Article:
Responsibilities as a Sponsor If an immigrant you sponsored receives any means-tested public benefits, you are responsible for repaying the cost of those benefits to the agency that provided them. If you do not repay the debt, the agency or the immigrant can sue you in court to get the money owed.
The sponsor’s responsibility lasts until the immigrant becomes a U.S. citizen, has earned 40 work quarters credited toward Social Security (a work quarter is about three months, so this means about ten years of work), dies, or permanently leaves the United States.
Your sponsor is usually required to provide for your basic needs for three years after you get permanent resident status, even if you separate from her/him. Therefore, if you leave your sponsor during those three years, and receive social assistance, your sponsor will owe that money to the government.
After Filing the I-130 Petition But Before USCIS Approves It If you have already sent in Form I-130 to USCIS but the case hasn’t gone further, you can “ withdraw ” your petition. To do so, write a letter to the USCIS office that is processing your petition.
The affidavit of support goes into effect when the sponsored immigrant becomes a lawful permanent resident (LPR, or someone who has a “green card”) and remains in effect until the sponsored immigrant becomes a U.S. citizen, obtains credit for 40 quarters of work in the U.S., dies, or leaves the U.S. permanently.
In order to sponsor someone to the United States, the sponsor must be either a United States citizen or a green card holder. They must also prove to the United States government that they can support you financially when you are in the US because they are responsible for you.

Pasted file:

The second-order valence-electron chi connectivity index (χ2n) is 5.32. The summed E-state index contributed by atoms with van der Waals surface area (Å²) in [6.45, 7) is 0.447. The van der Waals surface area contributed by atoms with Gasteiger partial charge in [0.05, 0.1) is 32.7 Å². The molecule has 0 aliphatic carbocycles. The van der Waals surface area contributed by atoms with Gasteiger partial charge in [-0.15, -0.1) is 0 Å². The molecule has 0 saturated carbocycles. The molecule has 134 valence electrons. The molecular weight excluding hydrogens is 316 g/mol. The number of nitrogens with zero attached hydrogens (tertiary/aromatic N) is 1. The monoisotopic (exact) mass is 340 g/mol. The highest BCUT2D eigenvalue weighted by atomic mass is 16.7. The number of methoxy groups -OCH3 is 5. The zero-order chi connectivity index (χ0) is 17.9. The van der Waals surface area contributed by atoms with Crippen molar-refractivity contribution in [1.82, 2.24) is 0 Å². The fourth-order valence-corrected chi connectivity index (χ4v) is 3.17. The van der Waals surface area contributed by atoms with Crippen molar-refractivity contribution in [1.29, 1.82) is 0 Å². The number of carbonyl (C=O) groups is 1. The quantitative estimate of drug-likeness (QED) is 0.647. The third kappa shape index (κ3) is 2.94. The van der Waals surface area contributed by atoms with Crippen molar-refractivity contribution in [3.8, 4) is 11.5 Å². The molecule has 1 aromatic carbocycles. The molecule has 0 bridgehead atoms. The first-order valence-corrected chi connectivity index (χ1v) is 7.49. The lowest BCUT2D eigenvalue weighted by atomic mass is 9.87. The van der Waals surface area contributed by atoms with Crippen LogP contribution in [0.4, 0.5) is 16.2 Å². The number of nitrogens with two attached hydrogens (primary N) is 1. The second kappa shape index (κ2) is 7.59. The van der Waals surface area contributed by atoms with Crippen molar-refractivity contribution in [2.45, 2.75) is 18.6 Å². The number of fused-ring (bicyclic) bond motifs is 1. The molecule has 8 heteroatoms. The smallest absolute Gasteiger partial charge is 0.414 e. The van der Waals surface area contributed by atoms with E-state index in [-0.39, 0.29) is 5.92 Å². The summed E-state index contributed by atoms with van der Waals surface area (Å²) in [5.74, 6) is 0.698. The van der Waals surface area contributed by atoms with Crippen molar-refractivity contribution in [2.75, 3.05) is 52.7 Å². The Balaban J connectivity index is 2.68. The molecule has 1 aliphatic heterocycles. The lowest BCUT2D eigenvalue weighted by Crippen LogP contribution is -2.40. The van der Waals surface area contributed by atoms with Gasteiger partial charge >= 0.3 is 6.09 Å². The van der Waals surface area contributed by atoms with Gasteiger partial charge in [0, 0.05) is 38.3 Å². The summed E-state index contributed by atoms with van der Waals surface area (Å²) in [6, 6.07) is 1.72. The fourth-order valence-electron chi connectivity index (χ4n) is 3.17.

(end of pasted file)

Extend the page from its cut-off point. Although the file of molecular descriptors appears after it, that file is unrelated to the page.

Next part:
If someone else is willing to take responsibility for the immigrant, such as a friend or family member, that person can become a “joint sponsor,” by filing an additional Affidavit of Support on the immigrants’ behalf. That person would need to fill out a complete separate Form I-864.
You can sponsor as many people as your income will support relative to the poverty guidelines and any other affidavits of support that you previously filed and continue to be responsible for..
The most common minimum annual income required to sponsor a spouse for a marriage-based green card is $21,550. This assumes that the sponsoring spouse — the U.S. citizen or current green card holder — is not in active military duty and that the couple has no children.
You can petition to bring family members to the United States (often called ” sponsoring ” them) only if you are a U.S. citizen or a permanent resident (green card holder).
How long am I financially responsible for the family member or relative I sponsor?
|Person you sponsor||Length of undertaking for all provinces except Quebec 1|
|Dependent child 22 years of age or older 2||3 years|
|Parent or grandparent||20 years|
|Other relative||10 years|
You may be responsible to pay their medical bills. During the Green Card sponsorship, you might have been required to sign an affidavit (such as USCIS Form I-864) with the oath that you would be responsible for their medical expenses.
The easiest way to put a stop to a sponsorship is to cancel the immigration petition before it is even approved. An individual who has filed the original I-130 or I-140 petition can contact (United States Citizenship and Immigration Services ( USCIS ) in writing to revoke the petition.
If the marriage is still intact at the second anniversary, then the immigrant spouse will receive a full permanent residence. Meanwhile, if the marriage ends in divorce, then the immigrant spouse will lose his/her immigrant status and become deportable.
A divorce may make it harder to become a permanent resident, but it is still possible. If you already have a green card and are a permanent resident at the time of the divorce, the divorce should not change your status. However, the divorce may force you to wait longer to apply for naturalization.